Monday, 30 January 2017


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The NHS is a beloved institution but mistakes are made and people die due to negligent error.

Proving that death has been caused by clinical negligence is difficult. Not all errors are negligent. A claimant has to establish the facts - sometimes having to analyse hundreds of pages of medical records - and then, with expert evidence, to persuade the court that no reasonably competent doctor or nurse would have done what was done in the particular case. That is not the end of it. The claimant must also prove that the death would have been avoided but for the negligence.

Lawyers acting for claimants generally get paid nothing for the hours of work they spend on a case if that claim is unsuccessful. Nothing.

If they do succeed in proving the claim for their client then they are entitled to recover their reasonable costs. Whatever they claim in terms of costs, they will recover only the costs that the NHS agrees are reasonable or the amount that the Court determines is reasonable. 

The Department of Health is now planning to cap the costs that claimant lawyers can recover. It has issued a consultation paper setting out proposed fixed fees. Claimants' lawyers will not be entitled to recover more than the fixed sums. These proposals only apply to claimants, not to the NHS. 

Unscrupulous Law Firms

Jeremy Hunt says that "unscrupulous law firms cream off excessive legal costs". That is why he seeks to introduce a fixed recoverable costs regime for clinical negligence claimants whose claims are for damages of between £1,000 and £25,000.

How can a law firm be characterised as unscrupulous if it only recovers costs that the NHS has agreed or that the court has ordered the NHS to pay?

Lawyer bating is a popular blood sport, but these proposals will have a further significant impact on bereaved families. They will restrict even further the ability of families of those who have died as a result of clinical negligence to hold those responsible to account. 

Patients' Deaths

Many of the most serious cases will come within this proposed scheme. Where the NHS is responsible for negligently causing the death of a patient, damages for bereavement are fixed by the government at a figure well below £25,000. And the government restricts the relatives who can claim such damages. So parents of a 19 years old are not entitled to bereavement damages.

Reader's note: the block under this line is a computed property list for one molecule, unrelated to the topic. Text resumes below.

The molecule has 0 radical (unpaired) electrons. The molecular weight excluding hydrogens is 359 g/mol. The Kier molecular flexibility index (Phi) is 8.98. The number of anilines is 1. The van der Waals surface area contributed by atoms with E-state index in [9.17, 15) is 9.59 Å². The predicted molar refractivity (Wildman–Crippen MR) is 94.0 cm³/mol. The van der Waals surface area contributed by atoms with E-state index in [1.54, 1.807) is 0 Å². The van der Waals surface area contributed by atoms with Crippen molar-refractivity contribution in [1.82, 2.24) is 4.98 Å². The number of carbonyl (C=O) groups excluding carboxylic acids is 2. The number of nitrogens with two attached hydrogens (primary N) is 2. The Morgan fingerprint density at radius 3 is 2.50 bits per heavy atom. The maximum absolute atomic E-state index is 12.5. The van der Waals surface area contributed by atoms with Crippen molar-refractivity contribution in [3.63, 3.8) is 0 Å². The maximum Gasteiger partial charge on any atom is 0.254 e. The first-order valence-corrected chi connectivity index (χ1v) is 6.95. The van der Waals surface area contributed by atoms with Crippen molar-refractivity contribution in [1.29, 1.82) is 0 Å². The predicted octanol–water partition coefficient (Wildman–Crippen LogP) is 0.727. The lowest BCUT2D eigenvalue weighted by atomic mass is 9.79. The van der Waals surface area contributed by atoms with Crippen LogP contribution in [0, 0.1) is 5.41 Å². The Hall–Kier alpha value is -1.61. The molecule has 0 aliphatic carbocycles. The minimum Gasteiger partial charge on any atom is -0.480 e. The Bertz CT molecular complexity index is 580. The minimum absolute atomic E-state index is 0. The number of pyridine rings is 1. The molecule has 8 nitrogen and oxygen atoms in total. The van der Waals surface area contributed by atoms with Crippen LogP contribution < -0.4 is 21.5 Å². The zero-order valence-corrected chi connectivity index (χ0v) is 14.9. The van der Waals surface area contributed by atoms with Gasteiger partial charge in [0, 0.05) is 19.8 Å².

Suppose your child died as a result of negligent errors made by the NHS. Suppose they had no dependants. 

The government will not grant funding for you to have legal representation at the Inquest (funding is only available in very exceptional circumstances). The Department of Health will pay for the hospital to have legal representation, but not you, the one who has lost a child.

The prospect of a solicitor acting for you at the Inquest on the back of a win no fee agreement for a potential civil claim will be effectively eliminated by the proposed cap on costs - there is no provision for representation at an Inquest within the proposal. 

The availability of good legal representation and good expert advice to help you with any court claim will be severely curtailed if the recoverable costs are limited to £1200 for all experts and £7150 for the conduct of the whole claim (as proposed).

How do you effectively scrutinise the management and care afforded to your child? How do you hold those responsible to account?

The Consultation

The fact that it is the Department of Health that is proposing these restrictions makes them even harder to accept. To be blunt, these claims involve fatal errors for which, in effect, the D of H is responsible. And it is the D of H which now proposes to restrict families' abilities to prove that it is responsible.

There are many other ways of reducing the NHS's litigation bill, but the prospect of them being considered appears remote.

I am a clinical negligence lawyer although I now have very little involvement in claims up to £25,000. Does that disentitle me from expressing a view? That is for others to judge.

There is a chance to persuade the government to exclude claims arising out of patients' deaths from these proposals. The Consultation period closes on 1 May 2017.

For those who are looking for some guidance and tips on advocacy at Inquests, or who want to know what is involved in bringing a clinical negligence claim, please have a look at my video guides. Go to Learned Friend Helps With ....

Friday, 20 January 2017

Consent to Treatment - Guidelines from the Royal College of Surgeons